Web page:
One day, while Donatus and Andrew were standing at the entrance of that cashel surrounding their monastery, and discoursing as was their custom on various matters human and divine; the former revealed to his disciple a desire he had long entertained, to journey into distant lands, and especially to visit all the holy places throughout Italy. Then, he resolved on seeking a spot, where his family and friends could not find him. There, too, he purposed devoting the remainder of his life to God's service. Unable to part from his beloved master, Andrew prayed that he might become the companion of Donat's travels. At last, it was arranged, they should pay no heed to the opposition of their families and friends, but set out at once after taking their "final leave. Great was the grief of Brigid, when she heard of that project, and she cried out: "Brother dear, why dost thou leave me? When shall we see each other again?" At last, with much gentleness, Andrew put his sister from him. Then, in a spirit of resignation, she said : "Go in peace, and pray to God for me abandoned here in sorrow." Afterwards, accompanied by their families and friends, they went to the sea-coast, where a ship was waiting to receive them on board.

Both the master and the scholar thus left their own country of Scotia, and travelled to Italy.They had very scant provision for their journey,intending as pilgrims contented and humble in spirit to travel on foot from place to place, while resting in those monasteries, containing relics of thesaints. They often turned aside to visit certain hermitages, in almostinaccessible places, and where they might hold converse with holy anchorites. After such adventures, they at length crossed the Alps, and travelled to a resting spot among the Apennine Mountains of Italy. In those journeyings, Donatus was the guiding spirit, who directed their course. The city he went to, in fine, was situated in Etruria; and under the appellation of Faesule, it was one of the twelve cities of that province, being the most distinguished by its celebrity and beautiful situation, as also for the presumed skill of its denizens in the interpretation of omens and prognostics. With the rest of Etruria, it submitted to the Roman power, and it was colonized by Scylla. Fiesole had survived the general desolation of Italy, during the fifth, sixth, seventh and eighth centuries. At the time Donatus and Andrew entered that city as pilgrims and rested in the public hospice, discord and dissension had followed those devastations caused by the Northmen, and the city had been deprived of its Bishop. The people were anxious about the appointment of his successor, and they earnestly prayed the Almighty to send them a good chief pastor. A wonderful miracle revealed to them, that two holy strangers had just arrived; and, it is stated, all the bells of the city began to ring, without human agency; while a voice from Heaven was heard, "Receive the stranger who approaches, Donatus of Scotia, and take him for your shepherd !" This was accepted as a manifestation of God's holy will. At the same moment, the lamps in all the churches were suddenly extinguished, but only to be succeeded by a miraculous light, which spread over the whole horizon.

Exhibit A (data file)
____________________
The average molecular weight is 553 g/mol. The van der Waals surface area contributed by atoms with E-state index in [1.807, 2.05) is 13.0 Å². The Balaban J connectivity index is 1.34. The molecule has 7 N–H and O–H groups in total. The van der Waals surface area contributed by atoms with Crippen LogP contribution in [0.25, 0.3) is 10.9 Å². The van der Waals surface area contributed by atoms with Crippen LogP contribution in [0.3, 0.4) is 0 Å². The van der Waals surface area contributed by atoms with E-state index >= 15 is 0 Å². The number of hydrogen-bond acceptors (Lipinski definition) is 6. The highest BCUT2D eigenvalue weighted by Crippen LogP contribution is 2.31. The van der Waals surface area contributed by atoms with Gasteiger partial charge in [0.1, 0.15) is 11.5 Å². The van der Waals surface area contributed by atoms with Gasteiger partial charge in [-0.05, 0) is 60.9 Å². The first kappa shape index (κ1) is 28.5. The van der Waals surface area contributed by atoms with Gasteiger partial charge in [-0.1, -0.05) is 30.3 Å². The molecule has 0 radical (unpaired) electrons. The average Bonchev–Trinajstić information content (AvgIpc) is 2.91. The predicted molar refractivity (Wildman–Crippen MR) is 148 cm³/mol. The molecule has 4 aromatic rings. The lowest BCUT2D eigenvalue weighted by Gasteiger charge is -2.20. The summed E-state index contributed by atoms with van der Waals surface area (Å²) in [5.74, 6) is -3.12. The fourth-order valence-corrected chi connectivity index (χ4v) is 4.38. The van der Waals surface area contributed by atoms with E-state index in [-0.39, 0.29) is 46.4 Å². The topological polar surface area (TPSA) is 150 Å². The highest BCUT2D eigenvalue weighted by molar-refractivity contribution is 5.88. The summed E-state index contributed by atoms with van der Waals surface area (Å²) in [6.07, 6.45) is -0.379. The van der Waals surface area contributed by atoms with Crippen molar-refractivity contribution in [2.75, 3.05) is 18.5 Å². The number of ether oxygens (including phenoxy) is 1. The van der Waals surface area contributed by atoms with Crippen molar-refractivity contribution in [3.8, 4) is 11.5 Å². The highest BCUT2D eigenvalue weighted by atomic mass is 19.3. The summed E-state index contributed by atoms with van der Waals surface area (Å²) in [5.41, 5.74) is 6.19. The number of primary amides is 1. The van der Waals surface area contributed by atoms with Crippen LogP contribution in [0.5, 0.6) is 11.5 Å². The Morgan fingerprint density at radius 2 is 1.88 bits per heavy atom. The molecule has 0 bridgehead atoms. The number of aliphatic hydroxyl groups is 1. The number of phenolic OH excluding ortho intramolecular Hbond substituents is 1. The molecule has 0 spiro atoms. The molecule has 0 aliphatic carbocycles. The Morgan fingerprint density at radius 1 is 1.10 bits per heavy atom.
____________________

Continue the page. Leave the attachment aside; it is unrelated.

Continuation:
With the multitude of the inhabitants, those pious pilgrims sought the chief temple, and there admiring the faithful at their devotions, at first it was supposed that congregation had been collected on the occasion of some great local festival. However, one of the crowd noticing the strangers asked Donatus their names and whence they came. He answered modestly, "We are both Scots; my companion is named Andrew, and I am Donatus; we are both as pilgrims travelling to Rome." That person, who had heard the voice from Heaven, immediately cried out: "Citizens, that man is present, who has been called by the Almighty." Public excitement and joy then reached the highest pitch of enthusiasm,and rushing to embrace him, the people exclaimed with one voice, "Father Donatus, as you see, the Lord hath given thee to us. Have pity on our people, and effectively remove the discord and scandal that have hitherto prevailed. Have compassion also on our labours, and do not decline, we humbly request, that mercy which Heaven has thus manifested." In vain he protested, even with tears, to be allowed to proceed as an humble pilgrim to Rome, and he tried by various arguments to dissuade the people from their purpose. However, the faithful would hear of no refusal; and, at last, knowing it to be in accordance with the Divine will, he yielded to their request. Accordingly, Donat was elected Bishop of Fiesole, where his virtues and merits rendered him so pleasing to the Almighty, that he has since been venerated as its patron saint. No sooner did he assume that sacred office, than he laboured to discharge all its duties with a zeal, prudence and moderation, which gained him the affections of his flock. His noble simplicity of character and his affable manners were united with a piety and judgment, altogether amiable and admirable. The good he encouraged, the bad he reprehended; his advice was wise and his judgments were just; he was liberal in bestowing alms ; he was assiduous in prayer; he was eloquent in exhortation, and true in word; mild and benignant in courtesy to all, it is not surprising, that he gained the affections both of his clergy and the people.